In warm weather in strong families one of the framed frames can be put in the center of the nest. In this case, it will be quickly mastered by the family and sown with the uterus.
With the onset of early bribes, for example, with winter rapeseed, sainfoin, white acacia, meadow grasses, buckthorn, etc., the expansion of the nests is carried out both as a frame with a dry land and artificial wax, combining one with another depending on the strength of the family, bribe and availability built-up spare honeycombs or an artificial honeycomb. Thus, preparing an apiary for transportation from the oak and meadow to the sainfoin, considerably widens the nest with dry land: in families occupying 14-15 small streets, it gives 3-5 frames of land, placing it on both sides of the brood portion of the nest. This ensures the most complete use of a bribe from a sainfoin in the first period of its nectar secretion, which is the most abundant, and at the same time eliminates the need to disturb the bees immediately after transportation. In the future, we expand the nest with an artificial wax, which bees are rebuilt with bribes from sainfoin very vigorously. A frame with an artificial wax is placed between the covering frame and the extreme brood frame.
On the bar of each framed frame with an artificial wax, it is desirable to mark the date of its setting.
The framed frame with an artificial wax after the detachment of the cells is approximately half-moved to the center of the nest, through two or three frames. On its vacant place, another frame is placed with an artificial detachment for detachment, after which it is also moved to the center of the nest next to the first, etc. Thus, by the middle of the summer season, the middle part of the nest of bee families will consist of honeycombs built this year. In them, several generations of bees manage to be taken out in autumn and they become the most valuable framework for the apiary. The darker, older honeycombs are removed by the new ones to the edge of the nest and, if the case is convenient, they are discarded.
It is impossible to put an artificial wax directly into the middle of the nest, since it can be stretched or torn due to the high temperature and accumulation of a large number of bees on it. This procedure for setting up an artificial honeycomb and rearranging the newly built frames is the most profitable.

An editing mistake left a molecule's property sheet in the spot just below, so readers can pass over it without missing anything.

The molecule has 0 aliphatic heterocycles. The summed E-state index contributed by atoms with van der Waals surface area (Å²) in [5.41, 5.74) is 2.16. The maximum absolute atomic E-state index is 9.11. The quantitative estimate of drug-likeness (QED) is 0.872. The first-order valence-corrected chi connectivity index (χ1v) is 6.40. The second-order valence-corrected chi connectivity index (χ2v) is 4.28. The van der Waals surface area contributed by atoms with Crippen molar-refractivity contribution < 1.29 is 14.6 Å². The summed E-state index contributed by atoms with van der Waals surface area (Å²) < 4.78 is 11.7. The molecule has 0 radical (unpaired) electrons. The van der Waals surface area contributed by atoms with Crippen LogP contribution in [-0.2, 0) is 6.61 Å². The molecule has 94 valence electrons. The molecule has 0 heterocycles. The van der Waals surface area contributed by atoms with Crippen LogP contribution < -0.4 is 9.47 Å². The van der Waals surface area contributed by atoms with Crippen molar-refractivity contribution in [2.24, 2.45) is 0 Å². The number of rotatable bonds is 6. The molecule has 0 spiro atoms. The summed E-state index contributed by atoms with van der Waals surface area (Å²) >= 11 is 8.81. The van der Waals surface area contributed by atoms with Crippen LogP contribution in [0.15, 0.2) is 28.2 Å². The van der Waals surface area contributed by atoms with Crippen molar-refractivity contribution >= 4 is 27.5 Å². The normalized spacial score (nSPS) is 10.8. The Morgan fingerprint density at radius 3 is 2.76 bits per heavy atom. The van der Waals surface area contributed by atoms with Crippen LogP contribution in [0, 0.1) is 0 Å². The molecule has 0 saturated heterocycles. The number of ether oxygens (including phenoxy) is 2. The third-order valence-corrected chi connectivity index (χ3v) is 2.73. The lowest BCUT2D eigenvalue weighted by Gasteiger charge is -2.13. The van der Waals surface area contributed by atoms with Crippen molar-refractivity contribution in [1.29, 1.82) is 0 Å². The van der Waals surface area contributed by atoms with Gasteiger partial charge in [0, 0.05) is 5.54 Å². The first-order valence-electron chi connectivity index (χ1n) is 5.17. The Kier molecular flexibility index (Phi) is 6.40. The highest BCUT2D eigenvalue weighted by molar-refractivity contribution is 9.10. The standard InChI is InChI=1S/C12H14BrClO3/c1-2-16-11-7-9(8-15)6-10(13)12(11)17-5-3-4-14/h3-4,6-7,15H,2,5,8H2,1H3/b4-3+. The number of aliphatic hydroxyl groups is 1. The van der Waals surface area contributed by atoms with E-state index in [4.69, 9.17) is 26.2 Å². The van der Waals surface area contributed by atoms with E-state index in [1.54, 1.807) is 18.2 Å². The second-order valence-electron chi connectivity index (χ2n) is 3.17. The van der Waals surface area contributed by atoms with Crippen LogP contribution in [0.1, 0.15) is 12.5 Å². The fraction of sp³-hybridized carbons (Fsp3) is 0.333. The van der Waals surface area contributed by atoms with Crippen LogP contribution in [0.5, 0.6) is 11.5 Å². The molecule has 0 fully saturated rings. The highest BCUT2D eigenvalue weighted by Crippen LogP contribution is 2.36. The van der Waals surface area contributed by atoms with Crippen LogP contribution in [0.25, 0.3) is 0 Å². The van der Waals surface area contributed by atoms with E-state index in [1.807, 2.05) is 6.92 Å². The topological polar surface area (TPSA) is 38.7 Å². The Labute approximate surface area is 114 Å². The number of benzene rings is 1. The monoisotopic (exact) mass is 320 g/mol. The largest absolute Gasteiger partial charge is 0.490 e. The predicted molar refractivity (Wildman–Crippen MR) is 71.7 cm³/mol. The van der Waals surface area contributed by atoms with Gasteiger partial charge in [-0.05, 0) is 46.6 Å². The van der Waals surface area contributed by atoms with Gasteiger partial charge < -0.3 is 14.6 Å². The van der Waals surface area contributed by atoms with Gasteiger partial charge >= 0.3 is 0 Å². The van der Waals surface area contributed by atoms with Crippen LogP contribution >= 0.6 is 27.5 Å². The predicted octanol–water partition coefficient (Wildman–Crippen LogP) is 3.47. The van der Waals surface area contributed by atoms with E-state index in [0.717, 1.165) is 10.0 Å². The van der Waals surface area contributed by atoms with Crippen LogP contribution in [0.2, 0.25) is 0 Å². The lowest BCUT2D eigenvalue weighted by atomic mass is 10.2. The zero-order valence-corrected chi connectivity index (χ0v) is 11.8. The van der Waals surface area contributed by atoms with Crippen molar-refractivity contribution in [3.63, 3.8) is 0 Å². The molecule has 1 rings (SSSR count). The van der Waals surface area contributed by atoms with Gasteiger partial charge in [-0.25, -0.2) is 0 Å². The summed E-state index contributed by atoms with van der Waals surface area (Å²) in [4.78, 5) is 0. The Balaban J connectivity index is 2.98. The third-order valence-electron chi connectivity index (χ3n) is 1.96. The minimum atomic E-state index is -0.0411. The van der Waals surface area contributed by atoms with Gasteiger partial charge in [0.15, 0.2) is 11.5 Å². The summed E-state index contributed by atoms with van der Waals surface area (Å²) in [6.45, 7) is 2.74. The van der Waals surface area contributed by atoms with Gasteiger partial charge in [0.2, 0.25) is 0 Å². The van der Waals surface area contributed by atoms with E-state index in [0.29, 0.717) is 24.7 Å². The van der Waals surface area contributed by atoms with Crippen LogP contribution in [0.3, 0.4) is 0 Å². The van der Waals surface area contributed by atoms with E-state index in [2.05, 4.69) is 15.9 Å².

The detachment of honeycombs into the reserve. In well-developed families, during spring bribes, two frames with artificial wax should be placed on both sides of the brood portion of the nest. In this case, with the detachment of an artificial honeycomb about half the depth of the cells, one of these frames, sown with eggs, is left in the nest and the other, not sown, is taken out of the nest and stored for storage. Such a framework gives bees to completion and use during major, later and abundant bribes.
In the conditions of Ukraine, a bee family can be considered full-fledged only if it is provided with no fewer than 38-20 well-built nesting honeycombs with bees kept in hives-loungers or have an adequate supply of honeycombs while keeping bees in beehives of other systems.
The stock of honeycombs should not be created during the main bribe, but long before it, due to the detachment of the artificial wax during all the auxiliary bribes preceding the main one. During the main bee bribe, families should only complete the cells of previously built up honeycombs to the required depth and use them mainly for folding nectar and honey. If the main (main) bribe in this area is one of the early bribes, then the stock of cells for this period should be created mainly in the previous year, and this year – for the next season, etc.
In addition, a large number of rebuilt cells is necessary for the organization of the layers and their development to the level of families in the season of the year. The larger the growth plan, the more beetles of new honeycombs should be rebuilt by families, proceeding from the fact that each new family should be full-fledged by the end of the season, that is, to occupy at least 8 streets, to be fully provided with forage for the winter-spring period and, most importantly, have a complete set of built-up combs-18-20 frames.